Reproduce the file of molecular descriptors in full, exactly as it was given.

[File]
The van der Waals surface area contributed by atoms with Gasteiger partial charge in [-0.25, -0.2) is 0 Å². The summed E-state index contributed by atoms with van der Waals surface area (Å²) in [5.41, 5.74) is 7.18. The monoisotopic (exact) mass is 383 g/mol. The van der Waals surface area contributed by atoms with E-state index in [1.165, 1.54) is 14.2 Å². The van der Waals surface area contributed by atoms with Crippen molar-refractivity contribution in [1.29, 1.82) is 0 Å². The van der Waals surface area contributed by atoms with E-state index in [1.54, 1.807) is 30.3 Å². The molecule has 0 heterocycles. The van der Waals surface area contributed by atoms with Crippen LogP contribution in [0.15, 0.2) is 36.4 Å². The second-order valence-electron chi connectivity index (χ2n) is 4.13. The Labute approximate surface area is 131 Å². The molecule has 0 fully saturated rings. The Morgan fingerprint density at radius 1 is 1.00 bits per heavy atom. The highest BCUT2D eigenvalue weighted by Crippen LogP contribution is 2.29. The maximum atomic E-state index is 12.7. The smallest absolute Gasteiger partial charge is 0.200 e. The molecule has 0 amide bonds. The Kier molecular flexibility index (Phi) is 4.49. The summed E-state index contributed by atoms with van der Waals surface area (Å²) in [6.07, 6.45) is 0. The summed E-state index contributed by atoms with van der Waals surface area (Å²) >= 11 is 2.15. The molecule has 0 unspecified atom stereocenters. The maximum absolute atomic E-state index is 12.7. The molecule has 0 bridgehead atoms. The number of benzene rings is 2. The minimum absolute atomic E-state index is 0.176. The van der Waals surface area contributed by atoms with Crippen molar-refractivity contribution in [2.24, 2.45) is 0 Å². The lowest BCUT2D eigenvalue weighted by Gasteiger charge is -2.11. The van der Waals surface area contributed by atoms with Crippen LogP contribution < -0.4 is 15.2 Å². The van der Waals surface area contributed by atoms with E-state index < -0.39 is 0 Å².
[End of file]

The van der Waals surface area contributed by atoms with Gasteiger partial charge in [-0.25, -0.2) is 0 Å². The summed E-state index contributed by atoms with van der Waals surface area (Å²) in [5.41, 5.74) is 7.18. The monoisotopic (exact) mass is 383 g/mol. The van der Waals surface area contributed by atoms with E-state index in [1.165, 1.54) is 14.2 Å². The van der Waals surface area contributed by atoms with Crippen molar-refractivity contribution in [1.29, 1.82) is 0 Å². The van der Waals surface area contributed by atoms with E-state index in [1.54, 1.807) is 30.3 Å². The molecule has 0 heterocycles. The van der Waals surface area contributed by atoms with Crippen LogP contribution in [0.15, 0.2) is 36.4 Å². The second-order valence-electron chi connectivity index (χ2n) is 4.13. The Labute approximate surface area is 131 Å². The molecule has 0 fully saturated rings. The Morgan fingerprint density at radius 1 is 1.00 bits per heavy atom. The highest BCUT2D eigenvalue weighted by Crippen LogP contribution is 2.29. The maximum atomic E-state index is 12.7. The smallest absolute Gasteiger partial charge is 0.200 e. The molecule has 0 amide bonds. The Kier molecular flexibility index (Phi) is 4.49. The summed E-state index contributed by atoms with van der Waals surface area (Å²) in [6.07, 6.45) is 0. The summed E-state index contributed by atoms with van der Waals surface area (Å²) >= 11 is 2.15. The molecule has 0 unspecified atom stereocenters. The maximum absolute atomic E-state index is 12.7. The molecule has 0 bridgehead atoms. The number of benzene rings is 2. The minimum absolute atomic E-state index is 0.176. The van der Waals surface area contributed by atoms with Crippen molar-refractivity contribution in [2.24, 2.45) is 0 Å². The lowest BCUT2D eigenvalue weighted by Gasteiger charge is -2.11. The van der Waals surface area contributed by atoms with Crippen LogP contribution < -0.4 is 15.2 Å². The van der Waals surface area contributed by atoms with E-state index < -0.39 is 0 Å².